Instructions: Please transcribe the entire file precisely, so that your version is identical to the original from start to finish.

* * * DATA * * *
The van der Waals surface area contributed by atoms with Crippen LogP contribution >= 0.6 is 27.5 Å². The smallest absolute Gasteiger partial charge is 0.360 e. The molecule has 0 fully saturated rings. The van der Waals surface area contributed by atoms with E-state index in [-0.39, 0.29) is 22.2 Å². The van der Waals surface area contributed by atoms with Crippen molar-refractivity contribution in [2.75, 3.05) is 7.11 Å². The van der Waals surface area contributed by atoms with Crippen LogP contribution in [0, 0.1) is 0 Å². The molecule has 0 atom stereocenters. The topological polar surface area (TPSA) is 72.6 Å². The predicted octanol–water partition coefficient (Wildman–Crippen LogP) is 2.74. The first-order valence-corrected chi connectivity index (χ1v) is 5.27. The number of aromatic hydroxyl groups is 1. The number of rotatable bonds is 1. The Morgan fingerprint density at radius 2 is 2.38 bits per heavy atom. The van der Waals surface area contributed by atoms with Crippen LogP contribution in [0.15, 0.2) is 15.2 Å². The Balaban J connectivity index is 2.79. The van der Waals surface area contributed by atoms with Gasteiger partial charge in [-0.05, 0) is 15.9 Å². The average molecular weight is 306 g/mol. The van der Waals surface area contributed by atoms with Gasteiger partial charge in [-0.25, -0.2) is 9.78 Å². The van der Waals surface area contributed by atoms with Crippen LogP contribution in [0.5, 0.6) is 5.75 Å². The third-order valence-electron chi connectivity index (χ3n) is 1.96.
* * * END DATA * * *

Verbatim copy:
The van der Waals surface area contributed by atoms with Crippen LogP contribution >= 0.6 is 27.5 Å². The smallest absolute Gasteiger partial charge is 0.360 e. The molecule has 0 fully saturated rings. The van der Waals surface area contributed by atoms with E-state index in [-0.39, 0.29) is 22.2 Å². The van der Waals surface area contributed by atoms with Crippen molar-refractivity contribution in [2.75, 3.05) is 7.11 Å². The van der Waals surface area contributed by atoms with Crippen LogP contribution in [0, 0.1) is 0 Å². The molecule has 0 atom stereocenters. The topological polar surface area (TPSA) is 72.6 Å². The predicted octanol–water partition coefficient (Wildman–Crippen LogP) is 2.74. The first-order valence-corrected chi connectivity index (χ1v) is 5.27. The number of aromatic hydroxyl groups is 1. The number of rotatable bonds is 1. The Morgan fingerprint density at radius 2 is 2.38 bits per heavy atom. The van der Waals surface area contributed by atoms with Crippen LogP contribution in [0.15, 0.2) is 15.2 Å². The Balaban J connectivity index is 2.79. The van der Waals surface area contributed by atoms with Gasteiger partial charge in [-0.05, 0) is 15.9 Å². The average molecular weight is 306 g/mol. The van der Waals surface area contributed by atoms with Gasteiger partial charge in [-0.25, -0.2) is 9.78 Å². The van der Waals surface area contributed by atoms with Crippen LogP contribution in [0.5, 0.6) is 5.75 Å². The third-order valence-electron chi connectivity index (χ3n) is 1.96.